What Are REITs?

Dec 05, 2023 By Triston Martin

REIT is a kind of mutual fund that invests in properties and real estate to generate income for its unit holders. This revenue comes from the properties and real estate investing. An Initial public offering is a method used by a REIT Management Company, also known as an RMC, to solicit financial backing from the general public. In the event of a Rental REIT Scheme, the RMC will then acquire a property and rent it out to tenants. After then, the rent is divided among the owners of the individual units.


In the event of a developmental or hybrid REIT Scheme, it is the responsibility of an RMC to choose the project, acquire public funds via an initial public offering (IPO), build the property, and then either sell it or rent it out. The money that was made from selling units or the rent was split among the owners of those units.


How REITs Work


Individuals can engage in large-scale, income-generating real estate using real estate investment trusts. A firm that owns and often manages income-producing real estate or other assets connected to real estate is referred to as a REIT. Office buildings, retail malls, apartment complexes, hotels, resorts, self-storage facilities, warehouses, and loans or mortgages might be included in this category. A real estate investment trust, sometimes known as a REIT, does not engage in developing real estate holdings to resell such properties. Instead, a REIT is an entity that acquires and develops properties largely to manage them as part of its investment portfolio.


REITs usually specialize in one real estate sector. Diversified and specialty REITs might have different properties; for example, one REIT may own retail and office properties. Investors can trade REITs like stocks during trading sessions, as they are often publicly traded on major securities markets. These REITs are liquid instruments and trade in large volumes.


What Qualifies as a REIT?


REITs operate on a simple business model. They lease space, collect rents from the properties, and distribute that income to shareholders. Mortgage REITs do not own real estate but finance it. These REITs make income from the interest they invest. A company must follow certain requirements to qualify as a REIT. These include the obligation to own long-term income-generating real property and to distribute that income to shareholders. To qualify as a REIT, a company must fulfill the following requirements:


  • Rents, mortgages financing interest on real property, or sales of real estate should not exceed 75% of your gross income
  • Divide your taxable income each year by paying at least 90% in shareholder dividends
  • You can be a corporate entity
  • Managed by a board of trustees
  • At least 100 shareholders in its first year of existence
  • Five or fewer people cannot hold more than 50% of the shares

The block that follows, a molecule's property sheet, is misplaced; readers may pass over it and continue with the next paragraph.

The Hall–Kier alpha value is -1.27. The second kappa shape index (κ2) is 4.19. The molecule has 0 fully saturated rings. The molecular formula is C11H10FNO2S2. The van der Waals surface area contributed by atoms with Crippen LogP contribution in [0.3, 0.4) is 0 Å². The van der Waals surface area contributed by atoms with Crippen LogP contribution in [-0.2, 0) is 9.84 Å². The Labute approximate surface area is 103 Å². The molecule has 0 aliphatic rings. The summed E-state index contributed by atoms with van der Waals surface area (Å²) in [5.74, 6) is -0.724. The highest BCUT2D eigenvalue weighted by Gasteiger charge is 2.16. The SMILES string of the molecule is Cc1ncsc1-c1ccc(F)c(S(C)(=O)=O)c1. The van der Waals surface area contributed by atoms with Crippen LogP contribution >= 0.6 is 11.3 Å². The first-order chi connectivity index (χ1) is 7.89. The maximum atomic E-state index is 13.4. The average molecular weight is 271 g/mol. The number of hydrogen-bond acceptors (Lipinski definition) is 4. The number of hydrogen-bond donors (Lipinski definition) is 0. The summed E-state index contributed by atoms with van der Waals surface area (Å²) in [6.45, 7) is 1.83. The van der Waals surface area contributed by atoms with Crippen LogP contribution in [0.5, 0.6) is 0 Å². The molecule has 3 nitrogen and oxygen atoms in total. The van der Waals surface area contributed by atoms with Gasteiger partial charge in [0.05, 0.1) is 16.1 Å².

Equity REITs


Many REITs are equity REITs that own and manage income-producing properties. Rents generate the majority of revenues and do not resell properties.


Mortgage REITs


The mortgage REITs lend money directly to real estate operators and owners through loans and mortgages or indirectly through purchasing mortgage-backed securities. The net interest margin, the difference between the interests they receive on mortgage loans and the cost to fund these loans, is their main source of income. They are therefore potentially vulnerable to increases in interest rates.



How to Invest in REITs


You can invest in REIT mutual fund or REIT ETFs by purchasing shares from a broker. A broker or financial advisor can help buy shares in a non-traded REIT. REITs are included in increasing numbers of defined-benefit or defined-contribution investment plans. According to Nareit, a Washington-based REIT research company, an estimated 145 million Americans own REITs directly or through retirement savings and other investment funds.


Pros and Cons of Investing in REITs


Because they offer a stable, strong annual dividend and long-term capital appreciation, REITs are a good option for an investment portfolio. The REIT total returns performance over the past 20 years has been better than the S&P 500 Index and other indices, as well as the inflation rate. Like all investments, REITs come with their advantages and disadvantages.


The plus side is that REITs can be bought and sold easily on most public exchanges, mitigating some traditional drawbacks associated with real estate. Performance-wise, REITs are attractive because they offer stable cash flow and risk-adjusted returns. A real estate presence is a good option for portfolio diversification and income. The dividends can often be higher than what you could achieve with other investments.


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